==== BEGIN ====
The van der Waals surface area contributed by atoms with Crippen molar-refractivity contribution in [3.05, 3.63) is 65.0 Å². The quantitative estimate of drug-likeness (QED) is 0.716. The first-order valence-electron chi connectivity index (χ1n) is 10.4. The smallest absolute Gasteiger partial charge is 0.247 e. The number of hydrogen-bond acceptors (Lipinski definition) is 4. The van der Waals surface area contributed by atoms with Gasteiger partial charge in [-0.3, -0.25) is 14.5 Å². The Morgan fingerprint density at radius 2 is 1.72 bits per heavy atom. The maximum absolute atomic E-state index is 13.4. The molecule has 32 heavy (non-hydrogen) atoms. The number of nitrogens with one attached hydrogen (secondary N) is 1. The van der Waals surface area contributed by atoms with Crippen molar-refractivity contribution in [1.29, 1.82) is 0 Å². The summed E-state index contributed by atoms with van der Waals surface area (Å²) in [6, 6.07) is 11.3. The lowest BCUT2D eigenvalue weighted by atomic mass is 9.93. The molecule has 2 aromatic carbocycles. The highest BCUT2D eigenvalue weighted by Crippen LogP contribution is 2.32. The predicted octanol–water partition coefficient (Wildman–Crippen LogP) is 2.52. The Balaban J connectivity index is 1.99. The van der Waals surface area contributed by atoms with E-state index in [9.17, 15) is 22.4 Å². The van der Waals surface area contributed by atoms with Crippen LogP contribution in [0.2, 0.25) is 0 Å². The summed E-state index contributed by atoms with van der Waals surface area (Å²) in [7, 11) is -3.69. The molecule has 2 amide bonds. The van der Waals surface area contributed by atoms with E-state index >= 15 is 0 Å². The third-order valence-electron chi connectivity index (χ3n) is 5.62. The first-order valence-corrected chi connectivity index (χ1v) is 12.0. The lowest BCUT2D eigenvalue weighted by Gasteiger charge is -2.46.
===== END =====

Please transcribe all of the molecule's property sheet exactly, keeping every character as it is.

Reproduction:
The van der Waals surface area contributed by atoms with Crippen molar-refractivity contribution in [3.05, 3.63) is 65.0 Å². The quantitative estimate of drug-likeness (QED) is 0.716. The first-order valence-electron chi connectivity index (χ1n) is 10.4. The smallest absolute Gasteiger partial charge is 0.247 e. The number of hydrogen-bond acceptors (Lipinski definition) is 4. The van der Waals surface area contributed by atoms with Gasteiger partial charge in [-0.3, -0.25) is 14.5 Å². The Morgan fingerprint density at radius 2 is 1.72 bits per heavy atom. The maximum absolute atomic E-state index is 13.4. The molecule has 32 heavy (non-hydrogen) atoms. The number of nitrogens with one attached hydrogen (secondary N) is 1. The van der Waals surface area contributed by atoms with Crippen molar-refractivity contribution in [1.29, 1.82) is 0 Å². The summed E-state index contributed by atoms with van der Waals surface area (Å²) in [6, 6.07) is 11.3. The lowest BCUT2D eigenvalue weighted by atomic mass is 9.93. The molecule has 2 aromatic carbocycles. The highest BCUT2D eigenvalue weighted by Crippen LogP contribution is 2.32. The predicted octanol–water partition coefficient (Wildman–Crippen LogP) is 2.52. The Balaban J connectivity index is 1.99. The van der Waals surface area contributed by atoms with E-state index in [9.17, 15) is 22.4 Å². The van der Waals surface area contributed by atoms with Crippen LogP contribution in [0.2, 0.25) is 0 Å². The summed E-state index contributed by atoms with van der Waals surface area (Å²) in [7, 11) is -3.69. The molecule has 2 amide bonds. The van der Waals surface area contributed by atoms with E-state index >= 15 is 0 Å². The third-order valence-electron chi connectivity index (χ3n) is 5.62. The first-order valence-corrected chi connectivity index (χ1v) is 12.0. The lowest BCUT2D eigenvalue weighted by Gasteiger charge is -2.46.